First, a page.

Q&A: Cee Lo Green on Freddie Mercury and the Future of Gnarls Barkley

The Atlanta soul singer talks life since landing mega-hit 'Fuck You'

Cee Lo Green
Astrid Stawiarz/Getty Images
December 9, 2010

Cee Lo Green went into his third solo album with a specific goal. "I think people were convinced that I was Gnarls Barkley 24/7, and that ain't true," says the singer, 35. "With this album I wanted to say, 'Let me assure you that you don't know me completely.'" The Lady Killer, which came out in early November, highlights his romantic side with lush production that recalls Fifties doo-wop, Seventies disco and Eighties pop. "I wanted a sound that requires sheet music," says Green, who started his career at 17 in Atlanta hip-hop crew Goodie Mob. "I told my label, 'I want something that sounds like big, black James Bond.'" To that end, Green dialed up a handful of producers, including Amy Winehouse collaborator Salaam Remi, U.K. beatmaker Paul Epworth and Bruno Mars' Smeezingtons, who helped craft the hypercatchy viral smash "Fuck You." The hardest part, he adds, was choosing which jams would make the cut. "In three years, I've recorded almost 70 songs, man," he says. "It was quite a task to narrow that down to just 14."

Why do you think "Fuck You" took off so quickly?
It's cute as a button! [Laughs] It's very disarming, and it actually sounds nothing like that title – it's got a very tongue-in-cheek quality. It's "Fuck You" – but with a smile on your face.

Why did you choose The Lady Killer as the name of the album?
I adore women. I don't think I've really had an opportunity to shed any light on that side of myself. I thought that this was as good a time as any.

What's your MO when you spot a lady you want to get with?
There's no one way to go about it. You have to assess the occasion and appropriate the conversation that best suits it. Modern R&B lyrics cut right to the chase, but I prefer the scenic route – know what I mean? I've always had a way with words. I prefer a woman who appreciates poetry and encourages eloquence, because it's fun. Or maybe I just like to hear myself talk [laughs].

The bass line on the new song "Bright Lights Bigger City" sounds like "Billie Jean."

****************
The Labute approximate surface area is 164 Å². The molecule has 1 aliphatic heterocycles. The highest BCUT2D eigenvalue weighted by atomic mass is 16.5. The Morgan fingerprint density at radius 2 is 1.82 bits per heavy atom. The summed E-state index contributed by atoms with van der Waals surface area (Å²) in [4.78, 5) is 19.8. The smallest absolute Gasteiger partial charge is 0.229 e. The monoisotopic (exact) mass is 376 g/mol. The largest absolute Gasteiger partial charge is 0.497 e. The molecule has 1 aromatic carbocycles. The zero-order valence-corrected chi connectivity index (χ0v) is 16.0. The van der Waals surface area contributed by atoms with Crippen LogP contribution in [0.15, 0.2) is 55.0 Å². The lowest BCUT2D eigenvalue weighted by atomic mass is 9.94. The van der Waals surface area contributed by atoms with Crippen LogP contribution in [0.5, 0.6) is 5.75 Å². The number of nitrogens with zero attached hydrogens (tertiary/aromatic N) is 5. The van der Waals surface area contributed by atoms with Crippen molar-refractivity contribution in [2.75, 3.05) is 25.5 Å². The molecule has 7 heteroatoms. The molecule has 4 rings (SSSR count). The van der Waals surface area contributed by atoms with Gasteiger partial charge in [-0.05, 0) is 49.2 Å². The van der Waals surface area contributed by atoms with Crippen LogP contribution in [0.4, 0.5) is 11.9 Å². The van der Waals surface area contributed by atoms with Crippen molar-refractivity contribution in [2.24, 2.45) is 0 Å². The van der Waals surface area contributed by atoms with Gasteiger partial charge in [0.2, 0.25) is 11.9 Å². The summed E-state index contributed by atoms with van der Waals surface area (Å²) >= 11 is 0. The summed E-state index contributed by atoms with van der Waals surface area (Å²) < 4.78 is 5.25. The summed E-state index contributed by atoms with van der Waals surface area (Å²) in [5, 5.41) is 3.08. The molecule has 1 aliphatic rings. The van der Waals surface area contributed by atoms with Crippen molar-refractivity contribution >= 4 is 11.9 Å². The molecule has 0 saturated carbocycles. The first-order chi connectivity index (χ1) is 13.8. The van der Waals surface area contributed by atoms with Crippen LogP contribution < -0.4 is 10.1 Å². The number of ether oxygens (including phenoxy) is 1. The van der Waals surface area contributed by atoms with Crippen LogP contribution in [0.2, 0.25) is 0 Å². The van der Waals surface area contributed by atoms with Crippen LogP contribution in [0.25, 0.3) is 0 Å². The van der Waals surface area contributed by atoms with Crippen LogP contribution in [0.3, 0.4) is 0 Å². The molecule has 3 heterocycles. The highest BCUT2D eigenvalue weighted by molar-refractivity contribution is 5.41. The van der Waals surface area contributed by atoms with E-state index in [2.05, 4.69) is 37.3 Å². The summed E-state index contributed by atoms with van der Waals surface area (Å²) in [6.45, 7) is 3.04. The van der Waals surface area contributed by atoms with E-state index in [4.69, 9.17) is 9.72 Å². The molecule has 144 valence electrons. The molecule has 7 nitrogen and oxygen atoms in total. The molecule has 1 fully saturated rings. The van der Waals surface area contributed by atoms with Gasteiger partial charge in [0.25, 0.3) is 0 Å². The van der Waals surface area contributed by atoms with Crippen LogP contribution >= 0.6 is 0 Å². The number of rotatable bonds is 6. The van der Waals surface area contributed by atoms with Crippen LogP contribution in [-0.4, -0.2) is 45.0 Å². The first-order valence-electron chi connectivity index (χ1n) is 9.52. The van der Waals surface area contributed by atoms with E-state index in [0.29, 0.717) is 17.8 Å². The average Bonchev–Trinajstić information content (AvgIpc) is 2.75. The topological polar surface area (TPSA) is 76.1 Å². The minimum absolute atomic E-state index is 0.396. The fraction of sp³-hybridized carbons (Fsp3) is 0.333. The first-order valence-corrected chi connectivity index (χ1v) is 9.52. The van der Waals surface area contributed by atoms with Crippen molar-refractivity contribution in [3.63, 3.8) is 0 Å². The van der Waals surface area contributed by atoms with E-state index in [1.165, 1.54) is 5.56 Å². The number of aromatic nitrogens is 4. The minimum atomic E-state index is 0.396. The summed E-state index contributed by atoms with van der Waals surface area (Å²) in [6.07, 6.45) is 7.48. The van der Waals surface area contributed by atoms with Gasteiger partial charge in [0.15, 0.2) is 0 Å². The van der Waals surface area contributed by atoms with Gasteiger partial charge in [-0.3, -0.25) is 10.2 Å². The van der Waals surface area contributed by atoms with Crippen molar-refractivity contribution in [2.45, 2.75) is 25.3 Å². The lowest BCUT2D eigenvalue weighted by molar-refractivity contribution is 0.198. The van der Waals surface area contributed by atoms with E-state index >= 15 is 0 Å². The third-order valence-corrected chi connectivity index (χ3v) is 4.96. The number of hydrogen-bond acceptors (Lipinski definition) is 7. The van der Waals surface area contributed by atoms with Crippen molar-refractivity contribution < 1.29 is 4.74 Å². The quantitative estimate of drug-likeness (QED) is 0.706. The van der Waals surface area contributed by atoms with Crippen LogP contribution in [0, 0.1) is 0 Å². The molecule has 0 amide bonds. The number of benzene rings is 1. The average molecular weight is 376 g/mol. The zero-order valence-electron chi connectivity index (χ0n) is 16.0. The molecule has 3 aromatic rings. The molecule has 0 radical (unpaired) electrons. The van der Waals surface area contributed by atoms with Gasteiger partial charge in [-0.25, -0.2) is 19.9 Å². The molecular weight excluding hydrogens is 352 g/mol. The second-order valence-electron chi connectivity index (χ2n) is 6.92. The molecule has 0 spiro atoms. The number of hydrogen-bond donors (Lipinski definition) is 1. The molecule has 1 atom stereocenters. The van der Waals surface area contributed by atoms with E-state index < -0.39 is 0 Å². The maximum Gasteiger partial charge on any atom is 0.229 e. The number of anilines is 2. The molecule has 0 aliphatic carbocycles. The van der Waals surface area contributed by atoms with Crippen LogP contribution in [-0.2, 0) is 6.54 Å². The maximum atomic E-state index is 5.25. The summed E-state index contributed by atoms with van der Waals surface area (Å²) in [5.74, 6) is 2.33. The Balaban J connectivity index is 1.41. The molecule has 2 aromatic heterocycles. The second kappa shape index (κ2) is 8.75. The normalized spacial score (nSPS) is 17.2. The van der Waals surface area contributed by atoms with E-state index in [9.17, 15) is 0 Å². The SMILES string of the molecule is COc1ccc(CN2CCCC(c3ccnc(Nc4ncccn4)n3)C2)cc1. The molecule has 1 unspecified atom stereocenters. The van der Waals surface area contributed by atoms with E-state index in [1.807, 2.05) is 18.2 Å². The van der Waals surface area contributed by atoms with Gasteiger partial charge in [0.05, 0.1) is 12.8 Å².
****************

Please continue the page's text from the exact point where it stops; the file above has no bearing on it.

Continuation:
Yeah, it does, and I think it's very "Night Fever," too. That song is about how every Saturday of your life will always be different, and it will always feel the same. I wanted a song that can be played every Saturday night, forever.

What singers really move you?
Freddie Mercury. Queen's music sounds like theater, and that's something that Freddie brought to rock. "Killer Queen" and "Somebody to Love," all those big-ass arrangements. He didn't think small, and even when he did, it was for minimalist masterpieces like "We Will Rock You" or "Another One Bites the Dust." I just think he's awesome, and he's a gorgeous vocalist.

Are your kids musical?
My daughter's a singer, and my son is able to imitate almost anything – any riff, any voice. That's how I started. I'd sing along with Al Green, and after a while, my voice became flush with his, and you couldn't tell the difference.

You sing the hook on Slim Thug's new cut "Marijuana." Are you a pot smoker?
I don't smoke at all! Around the time of Goodie Mob's first album, I had a weed-induced anxiety attack, and I never got comfortable with it again. The funny thing is, when that song came out, I was like, "I've got a song with Slim Thug?" I have no recollection of singing that part, and I don't even understand what I'm saying.

You have a ton of tattoos. Any that you love or hate?
I kind of resent them all. I was commemorating things that were important to me, like my mama and Goodie Mob. It never dawned on me how permanent it would be. Now, I look at 'em like, "Well, that could be better."

What's up with Gnarls?
Nothing at the moment. We'll get started again in the near future. I talked to Danger Mouse the other day, and he called when "Fuck You" came out, and he loved it.

What did you spend your "Crazy" money on?
People were like, "Yeah, go get that Rolls-Royce!" But in all honesty, it's unnecessary. I bought a ranch about an hour outside of Atlanta. It's very peaceful, quiet and serene. I used to have a couple of horses – but now I'm the only animal out there.

This story is from the December 9th, 2010 issue of Rolling Stone.

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